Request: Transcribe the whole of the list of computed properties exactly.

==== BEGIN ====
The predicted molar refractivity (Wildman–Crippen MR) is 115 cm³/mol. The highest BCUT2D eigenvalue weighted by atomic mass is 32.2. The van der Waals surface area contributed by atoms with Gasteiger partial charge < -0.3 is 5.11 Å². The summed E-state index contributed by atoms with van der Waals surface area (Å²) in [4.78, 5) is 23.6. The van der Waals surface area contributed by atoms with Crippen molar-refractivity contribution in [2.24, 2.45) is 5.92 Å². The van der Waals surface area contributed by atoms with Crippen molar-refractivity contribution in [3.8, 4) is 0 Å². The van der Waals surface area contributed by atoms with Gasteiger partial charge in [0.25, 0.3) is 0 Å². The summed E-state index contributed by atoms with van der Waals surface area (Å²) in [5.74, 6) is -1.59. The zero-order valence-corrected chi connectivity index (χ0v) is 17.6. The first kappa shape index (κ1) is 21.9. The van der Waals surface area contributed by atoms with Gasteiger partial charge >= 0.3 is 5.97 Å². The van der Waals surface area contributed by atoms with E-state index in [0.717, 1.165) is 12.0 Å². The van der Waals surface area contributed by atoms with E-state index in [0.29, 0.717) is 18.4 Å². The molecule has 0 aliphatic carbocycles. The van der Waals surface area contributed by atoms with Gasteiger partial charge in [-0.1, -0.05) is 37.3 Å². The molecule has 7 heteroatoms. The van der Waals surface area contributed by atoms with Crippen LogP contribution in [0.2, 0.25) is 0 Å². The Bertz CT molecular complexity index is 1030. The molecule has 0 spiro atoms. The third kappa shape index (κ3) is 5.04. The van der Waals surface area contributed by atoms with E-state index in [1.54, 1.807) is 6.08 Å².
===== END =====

The predicted molar refractivity (Wildman–Crippen MR) is 115 cm³/mol. The highest BCUT2D eigenvalue weighted by atomic mass is 32.2. The van der Waals surface area contributed by atoms with Gasteiger partial charge < -0.3 is 5.11 Å². The summed E-state index contributed by atoms with van der Waals surface area (Å²) in [4.78, 5) is 23.6. The van der Waals surface area contributed by atoms with Crippen molar-refractivity contribution in [2.24, 2.45) is 5.92 Å². The van der Waals surface area contributed by atoms with Crippen molar-refractivity contribution in [3.8, 4) is 0 Å². The van der Waals surface area contributed by atoms with Gasteiger partial charge in [0.25, 0.3) is 0 Å². The summed E-state index contributed by atoms with van der Waals surface area (Å²) in [5.74, 6) is -1.59. The zero-order valence-corrected chi connectivity index (χ0v) is 17.6. The first kappa shape index (κ1) is 21.9. The van der Waals surface area contributed by atoms with Gasteiger partial charge >= 0.3 is 5.97 Å². The van der Waals surface area contributed by atoms with E-state index in [0.717, 1.165) is 12.0 Å². The van der Waals surface area contributed by atoms with E-state index in [0.29, 0.717) is 18.4 Å². The molecule has 0 aliphatic carbocycles. The van der Waals surface area contributed by atoms with Gasteiger partial charge in [-0.1, -0.05) is 37.3 Å². The molecule has 7 heteroatoms. The van der Waals surface area contributed by atoms with Crippen LogP contribution in [0.2, 0.25) is 0 Å². The Bertz CT molecular complexity index is 1030. The molecule has 0 spiro atoms. The third kappa shape index (κ3) is 5.04. The van der Waals surface area contributed by atoms with E-state index in [1.54, 1.807) is 6.08 Å².